Vietnam, along with America's military ventures in my adult life -- Grenada, Panama, Haiti, Somalia, the 1991 Gulf War, Bosnia, Kosovo, Afghanistan and Iraq -- had left me feeling sour and ambivalent about the military. But now, standing and holding the Purple Heart certificate of a man who gave his life in a righteous cause, I felt a deeper and more personal connection to military service than I ever could recall, and a need to honor my personal unknown soldier. I wondered how difficult it would be to find out who he was, and whether anyone who knew him would still be alive. I also became intrigued to learn why someone had accidentally, or perhaps intentionally, left behind forever the memory of the life and death of this soldier in my attic.
MY INITIAL CALLS to anyone in greater Washington named Oertel produced no results, but my forays onto the Web yielded a wealth of addresses and telephone numbers to follow. Oertel was a name of Germanic origin, and there were Oertels scattered across America, including a few named George. If there once had been a George Jr. living in our house, perhaps I could find a George Oertel III.
The Washington Post "morgue" of yellowed newspaper clippings from the war era yielded no trace of any Oertels, and so I recruited the aid of a skilled Post researcher, Bobbye Pratt, who was intrigued by my attic find and eager to join the hunt. She provided access to databases that showed dozens of entries for George Oertels, living and deceased, and, remarkably, even a handful of George Oertel III's, with addresses and phone numbers. But from Pittsburgh to Norfolk to Savannah to St. Pete, none of them was my man.
I went to the Montgomery County Courthouse in Rockville to search the land records for our house in large leather-bound books and on microfilm. I discovered in this tedious all-day process that my wife, Nina, and I had been the longest-lasting owners of the house, which had changed hands 12 times since 1940. Our home had been owned by Draisners, Peschels, Millers, Hoppings, Flynns, Reynoldses, Connells, Stines, Thurstons, Saunderses and Solomons. But never by Oertels.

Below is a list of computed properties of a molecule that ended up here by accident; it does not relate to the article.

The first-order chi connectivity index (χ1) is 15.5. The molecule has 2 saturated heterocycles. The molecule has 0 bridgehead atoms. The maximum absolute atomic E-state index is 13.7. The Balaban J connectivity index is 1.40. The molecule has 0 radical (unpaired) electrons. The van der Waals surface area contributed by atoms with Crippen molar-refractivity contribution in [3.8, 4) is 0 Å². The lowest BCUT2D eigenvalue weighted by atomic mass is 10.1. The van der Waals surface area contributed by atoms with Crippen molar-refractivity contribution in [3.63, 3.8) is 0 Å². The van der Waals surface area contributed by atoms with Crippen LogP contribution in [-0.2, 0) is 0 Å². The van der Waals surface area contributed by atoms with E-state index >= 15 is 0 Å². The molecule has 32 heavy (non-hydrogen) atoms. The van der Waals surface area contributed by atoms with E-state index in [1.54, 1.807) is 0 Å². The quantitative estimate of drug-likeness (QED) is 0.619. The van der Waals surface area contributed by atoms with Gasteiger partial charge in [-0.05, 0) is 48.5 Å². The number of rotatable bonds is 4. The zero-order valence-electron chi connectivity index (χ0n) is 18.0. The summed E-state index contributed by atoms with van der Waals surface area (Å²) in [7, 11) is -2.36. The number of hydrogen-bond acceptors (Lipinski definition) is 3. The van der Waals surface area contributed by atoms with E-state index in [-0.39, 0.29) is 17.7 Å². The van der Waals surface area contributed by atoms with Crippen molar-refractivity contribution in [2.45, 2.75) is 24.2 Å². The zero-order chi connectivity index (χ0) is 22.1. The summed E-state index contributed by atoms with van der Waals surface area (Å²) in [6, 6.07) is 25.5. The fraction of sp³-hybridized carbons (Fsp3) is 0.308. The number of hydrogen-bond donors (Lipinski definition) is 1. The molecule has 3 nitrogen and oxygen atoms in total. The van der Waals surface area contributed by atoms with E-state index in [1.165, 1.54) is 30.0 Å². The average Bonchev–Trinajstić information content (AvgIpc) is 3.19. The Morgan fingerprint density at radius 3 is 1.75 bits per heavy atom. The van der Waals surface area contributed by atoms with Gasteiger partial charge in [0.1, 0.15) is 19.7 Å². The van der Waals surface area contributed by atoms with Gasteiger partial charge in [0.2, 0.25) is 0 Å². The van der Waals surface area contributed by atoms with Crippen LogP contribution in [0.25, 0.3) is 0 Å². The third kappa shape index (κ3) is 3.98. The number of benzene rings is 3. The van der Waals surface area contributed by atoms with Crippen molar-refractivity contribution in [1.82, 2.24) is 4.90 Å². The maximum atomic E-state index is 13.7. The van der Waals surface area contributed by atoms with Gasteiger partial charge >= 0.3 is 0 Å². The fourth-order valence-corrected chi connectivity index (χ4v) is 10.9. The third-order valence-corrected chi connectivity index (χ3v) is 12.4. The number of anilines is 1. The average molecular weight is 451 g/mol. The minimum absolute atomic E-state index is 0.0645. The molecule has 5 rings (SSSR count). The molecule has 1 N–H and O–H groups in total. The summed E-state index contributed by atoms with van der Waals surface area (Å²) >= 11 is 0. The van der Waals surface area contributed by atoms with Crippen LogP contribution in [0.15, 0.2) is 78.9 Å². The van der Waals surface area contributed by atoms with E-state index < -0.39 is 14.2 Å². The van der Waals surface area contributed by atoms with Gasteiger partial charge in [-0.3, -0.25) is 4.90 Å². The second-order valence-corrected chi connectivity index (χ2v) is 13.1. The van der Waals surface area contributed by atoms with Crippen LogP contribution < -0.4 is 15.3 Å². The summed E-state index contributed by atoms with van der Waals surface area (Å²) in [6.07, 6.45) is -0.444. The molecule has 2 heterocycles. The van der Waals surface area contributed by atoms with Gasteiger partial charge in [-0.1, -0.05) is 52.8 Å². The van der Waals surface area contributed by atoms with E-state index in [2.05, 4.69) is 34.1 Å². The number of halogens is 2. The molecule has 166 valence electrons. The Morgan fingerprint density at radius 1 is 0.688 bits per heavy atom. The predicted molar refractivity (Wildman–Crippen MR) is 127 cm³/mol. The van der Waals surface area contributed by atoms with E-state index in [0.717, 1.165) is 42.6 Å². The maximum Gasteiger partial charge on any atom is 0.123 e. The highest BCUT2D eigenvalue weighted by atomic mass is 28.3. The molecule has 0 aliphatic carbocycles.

Personnel records of the military would have been the best source of information on my mystery soldier, but I learned from the U.S. Army Center of Military History that an estimated 80 percent of all such World War II records had been destroyed in a devastating fire in 1973 at a records center in St. Louis. And on the slim chance that Lt. George Oertel's personnel file happened to have survived the fire, I would have to first locate a family member to get access to it, under military regulations.
My frustration at the cold trail didn't last long because Bobbye introduced me to a newly available digitized electronic database that had traceable access to The Washington Post dating to the 19th century, and mirabile dictu, she produced copies of a dozen old Post stories with the name of George Oertel, including a Page 1 account on August 1, 1944, under the headline, "7 District Area Men Killed in War, 6 Missing, 7 Wounded." The listing of those who died in action included "Lieut. George Charles Oertel Jr., whose wife, Mrs. Louise Hopping Oertel, lives at 5730 3rd Pl. NW, killed July 11 in Italy."
© 2004 The Washington Post Company
Love and war: George C. Oertel Jr. and Louise Hopping Oertel on their wedding day in 1943; Louise with George III.